I had never intended for this site to become the "Rhode Island sports blog", but the hits just keep coming. Today's Boston Herald is reporting that Marvin "Bad News" Barnes, former American Basketball Association great, former Boston Celtic, former Providence College All-American and native (and still current) resident of Providence, actually snorted cocaine during games while sitting on the bench for the Celtics during the 1978-1979 season.
Former Providence College teammate and former NBA rookie of the year, North Providence native Ernie DiGrigorio expressed his skepticism, saying: "I don't believe he did cocaine on the bench. I love Marvin, but I think he's just saying that. I believe a lot of the things that have happened to him that are documented - the time in prison, living on the street, all the drug rehabs. But I find that one hard to believe."
Marvin begs to differ, "Yeah, I was doing it on the bench. I was playing for the Celtics, and I was sitting next to Nate Archibald and somebody else, and I was snorting cocaine right there on the bench while the game was going on. They all moved away from me. I had it under a towel. I guess I don't need to say that my career didn't last much longer after that."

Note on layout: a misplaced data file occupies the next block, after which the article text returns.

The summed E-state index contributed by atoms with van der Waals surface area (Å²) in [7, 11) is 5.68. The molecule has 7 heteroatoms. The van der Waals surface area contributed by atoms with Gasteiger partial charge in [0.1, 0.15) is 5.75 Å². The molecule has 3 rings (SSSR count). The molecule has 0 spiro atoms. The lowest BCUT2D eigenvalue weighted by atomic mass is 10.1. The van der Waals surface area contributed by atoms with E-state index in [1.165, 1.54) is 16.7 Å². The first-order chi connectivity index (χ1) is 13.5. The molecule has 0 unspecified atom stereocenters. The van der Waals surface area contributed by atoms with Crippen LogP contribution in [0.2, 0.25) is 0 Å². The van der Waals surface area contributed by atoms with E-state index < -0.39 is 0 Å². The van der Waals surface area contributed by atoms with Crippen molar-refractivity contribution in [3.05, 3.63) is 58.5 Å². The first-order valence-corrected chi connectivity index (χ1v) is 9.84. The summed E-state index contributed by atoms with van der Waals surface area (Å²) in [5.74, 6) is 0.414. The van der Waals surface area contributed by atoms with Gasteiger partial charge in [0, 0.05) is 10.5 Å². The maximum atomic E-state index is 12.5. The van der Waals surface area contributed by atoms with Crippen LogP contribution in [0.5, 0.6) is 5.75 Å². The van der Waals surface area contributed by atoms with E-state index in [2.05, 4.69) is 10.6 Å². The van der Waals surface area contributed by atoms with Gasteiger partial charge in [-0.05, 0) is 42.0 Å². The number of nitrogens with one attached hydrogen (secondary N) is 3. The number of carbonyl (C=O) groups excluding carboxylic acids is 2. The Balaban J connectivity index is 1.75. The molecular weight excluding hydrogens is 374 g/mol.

The Herald talked to the always quotable Celtics legend (and current Celtics radio man) Cedric "Cornbread" Maxwell, then a teammate of Marvin Barnes. Cedric did not hesitate to talk about Marvin's gifts, his demons, and his (Maxwell's) own stunning naivete. In his own words:
“Marvin was a good guy, and he played well the first 15 or 20 games of the season. He was on time for everything and he was great. Then the worst thing in the world happened. We had a game in St. Louis, his old stomping grounds. I had the room right beside Marvin, and when I came back from the game the music was blaring and it stayed that way until the wake-up call the next morning. That was it. Marvin was never the same.
Bad News Barnes is clean today, which is wonderful. Celtics fans wistfully recall the reminiscences of Celtic legend Tommy Heinsohn saying that Marvin Barnes could have been one of the greatest of all time, and saying that he had never seen anyone squander such amazing abilities (at least, that is, until Roy Tarpley and Derrick Coleman came onto the scene).
Here at the Rhode Islander, we've got nothing but love for Marvin. Tell it like it was, big man.